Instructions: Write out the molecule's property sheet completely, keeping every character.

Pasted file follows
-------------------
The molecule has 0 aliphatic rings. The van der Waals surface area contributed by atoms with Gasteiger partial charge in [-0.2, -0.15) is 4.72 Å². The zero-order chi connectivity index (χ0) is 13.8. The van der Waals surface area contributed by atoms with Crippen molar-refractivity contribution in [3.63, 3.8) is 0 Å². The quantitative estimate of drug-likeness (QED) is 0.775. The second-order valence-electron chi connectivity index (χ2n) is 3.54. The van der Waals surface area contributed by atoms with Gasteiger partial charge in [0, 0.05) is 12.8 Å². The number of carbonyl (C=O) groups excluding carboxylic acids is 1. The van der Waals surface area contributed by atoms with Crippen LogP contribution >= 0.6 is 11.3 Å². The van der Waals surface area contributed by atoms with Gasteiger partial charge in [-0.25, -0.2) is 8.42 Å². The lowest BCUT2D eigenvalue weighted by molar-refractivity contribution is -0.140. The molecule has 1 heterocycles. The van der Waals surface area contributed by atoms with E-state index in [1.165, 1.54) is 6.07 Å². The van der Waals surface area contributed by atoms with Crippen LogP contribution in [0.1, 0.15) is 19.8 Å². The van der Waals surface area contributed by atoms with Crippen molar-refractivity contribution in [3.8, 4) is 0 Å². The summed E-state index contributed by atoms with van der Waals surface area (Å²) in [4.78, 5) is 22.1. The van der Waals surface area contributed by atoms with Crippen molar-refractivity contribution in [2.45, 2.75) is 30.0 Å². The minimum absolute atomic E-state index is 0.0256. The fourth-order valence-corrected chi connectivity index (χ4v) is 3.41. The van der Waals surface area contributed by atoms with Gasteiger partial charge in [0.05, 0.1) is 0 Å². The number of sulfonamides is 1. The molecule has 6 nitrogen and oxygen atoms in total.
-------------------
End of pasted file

The molecule has 0 aliphatic rings. The van der Waals surface area contributed by atoms with Gasteiger partial charge in [-0.2, -0.15) is 4.72 Å². The zero-order chi connectivity index (χ0) is 13.8. The van der Waals surface area contributed by atoms with Crippen molar-refractivity contribution in [3.63, 3.8) is 0 Å². The quantitative estimate of drug-likeness (QED) is 0.775. The second-order valence-electron chi connectivity index (χ2n) is 3.54. The van der Waals surface area contributed by atoms with Gasteiger partial charge in [0, 0.05) is 12.8 Å². The number of carbonyl (C=O) groups excluding carboxylic acids is 1. The van der Waals surface area contributed by atoms with Crippen LogP contribution >= 0.6 is 11.3 Å². The van der Waals surface area contributed by atoms with Gasteiger partial charge in [-0.25, -0.2) is 8.42 Å². The lowest BCUT2D eigenvalue weighted by molar-refractivity contribution is -0.140. The molecule has 1 heterocycles. The van der Waals surface area contributed by atoms with E-state index in [1.165, 1.54) is 6.07 Å². The van der Waals surface area contributed by atoms with Crippen LogP contribution in [0.1, 0.15) is 19.8 Å². The van der Waals surface area contributed by atoms with Crippen molar-refractivity contribution in [3.8, 4) is 0 Å². The summed E-state index contributed by atoms with van der Waals surface area (Å²) in [4.78, 5) is 22.1. The van der Waals surface area contributed by atoms with Crippen molar-refractivity contribution in [2.45, 2.75) is 30.0 Å². The minimum absolute atomic E-state index is 0.0256. The fourth-order valence-corrected chi connectivity index (χ4v) is 3.41. The van der Waals surface area contributed by atoms with Gasteiger partial charge in [0.05, 0.1) is 0 Å². The number of sulfonamides is 1. The molecule has 6 nitrogen and oxygen atoms in total.